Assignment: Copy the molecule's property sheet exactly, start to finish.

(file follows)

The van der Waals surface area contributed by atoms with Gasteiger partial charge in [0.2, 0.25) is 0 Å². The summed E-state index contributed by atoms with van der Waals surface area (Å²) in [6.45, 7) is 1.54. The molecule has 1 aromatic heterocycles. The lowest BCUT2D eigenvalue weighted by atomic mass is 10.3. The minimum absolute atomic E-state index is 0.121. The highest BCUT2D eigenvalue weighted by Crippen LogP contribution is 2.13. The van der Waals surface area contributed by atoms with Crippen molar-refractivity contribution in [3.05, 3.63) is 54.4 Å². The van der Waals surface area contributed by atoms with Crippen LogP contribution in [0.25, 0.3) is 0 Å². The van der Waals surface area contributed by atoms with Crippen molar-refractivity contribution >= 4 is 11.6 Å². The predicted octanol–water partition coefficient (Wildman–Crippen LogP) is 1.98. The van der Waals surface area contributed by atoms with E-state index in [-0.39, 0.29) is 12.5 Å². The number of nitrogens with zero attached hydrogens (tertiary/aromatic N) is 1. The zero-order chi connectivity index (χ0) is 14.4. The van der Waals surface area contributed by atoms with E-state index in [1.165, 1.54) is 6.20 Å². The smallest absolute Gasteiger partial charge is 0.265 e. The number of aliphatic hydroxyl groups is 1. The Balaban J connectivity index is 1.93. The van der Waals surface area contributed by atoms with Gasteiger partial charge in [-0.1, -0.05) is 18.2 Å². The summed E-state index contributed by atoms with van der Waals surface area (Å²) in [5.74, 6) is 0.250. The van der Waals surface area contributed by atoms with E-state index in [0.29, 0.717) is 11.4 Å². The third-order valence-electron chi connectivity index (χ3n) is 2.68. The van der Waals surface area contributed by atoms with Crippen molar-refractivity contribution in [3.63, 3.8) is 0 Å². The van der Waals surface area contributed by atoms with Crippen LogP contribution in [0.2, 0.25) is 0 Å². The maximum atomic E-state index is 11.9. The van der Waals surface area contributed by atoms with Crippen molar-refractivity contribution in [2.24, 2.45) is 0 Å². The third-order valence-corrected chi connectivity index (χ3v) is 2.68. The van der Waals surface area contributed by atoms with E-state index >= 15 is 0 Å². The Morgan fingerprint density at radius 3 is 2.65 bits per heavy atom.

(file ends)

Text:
The van der Waals surface area contributed by atoms with Gasteiger partial charge in [0.2, 0.25) is 0 Å². The summed E-state index contributed by atoms with van der Waals surface area (Å²) in [6.45, 7) is 1.54. The molecule has 1 aromatic heterocycles. The lowest BCUT2D eigenvalue weighted by atomic mass is 10.3. The minimum absolute atomic E-state index is 0.121. The highest BCUT2D eigenvalue weighted by Crippen LogP contribution is 2.13. The van der Waals surface area contributed by atoms with Crippen molar-refractivity contribution in [3.05, 3.63) is 54.4 Å². The van der Waals surface area contributed by atoms with Crippen LogP contribution in [0.25, 0.3) is 0 Å². The van der Waals surface area contributed by atoms with Crippen molar-refractivity contribution >= 4 is 11.6 Å². The predicted octanol–water partition coefficient (Wildman–Crippen LogP) is 1.98. The van der Waals surface area contributed by atoms with E-state index in [-0.39, 0.29) is 12.5 Å². The number of nitrogens with zero attached hydrogens (tertiary/aromatic N) is 1. The zero-order chi connectivity index (χ0) is 14.4. The van der Waals surface area contributed by atoms with E-state index in [1.165, 1.54) is 6.20 Å². The smallest absolute Gasteiger partial charge is 0.265 e. The number of aliphatic hydroxyl groups is 1. The Balaban J connectivity index is 1.93. The van der Waals surface area contributed by atoms with Gasteiger partial charge in [-0.1, -0.05) is 18.2 Å². The summed E-state index contributed by atoms with van der Waals surface area (Å²) in [5.74, 6) is 0.250. The van der Waals surface area contributed by atoms with E-state index in [0.29, 0.717) is 11.4 Å². The third-order valence-electron chi connectivity index (χ3n) is 2.68. The van der Waals surface area contributed by atoms with Crippen molar-refractivity contribution in [3.63, 3.8) is 0 Å². The van der Waals surface area contributed by atoms with Crippen LogP contribution in [0.2, 0.25) is 0 Å². The maximum atomic E-state index is 11.9. The van der Waals surface area contributed by atoms with Crippen molar-refractivity contribution in [2.24, 2.45) is 0 Å². The third-order valence-corrected chi connectivity index (χ3v) is 2.68. The van der Waals surface area contributed by atoms with E-state index >= 15 is 0 Å². The Morgan fingerprint density at radius 3 is 2.65 bits per heavy atom.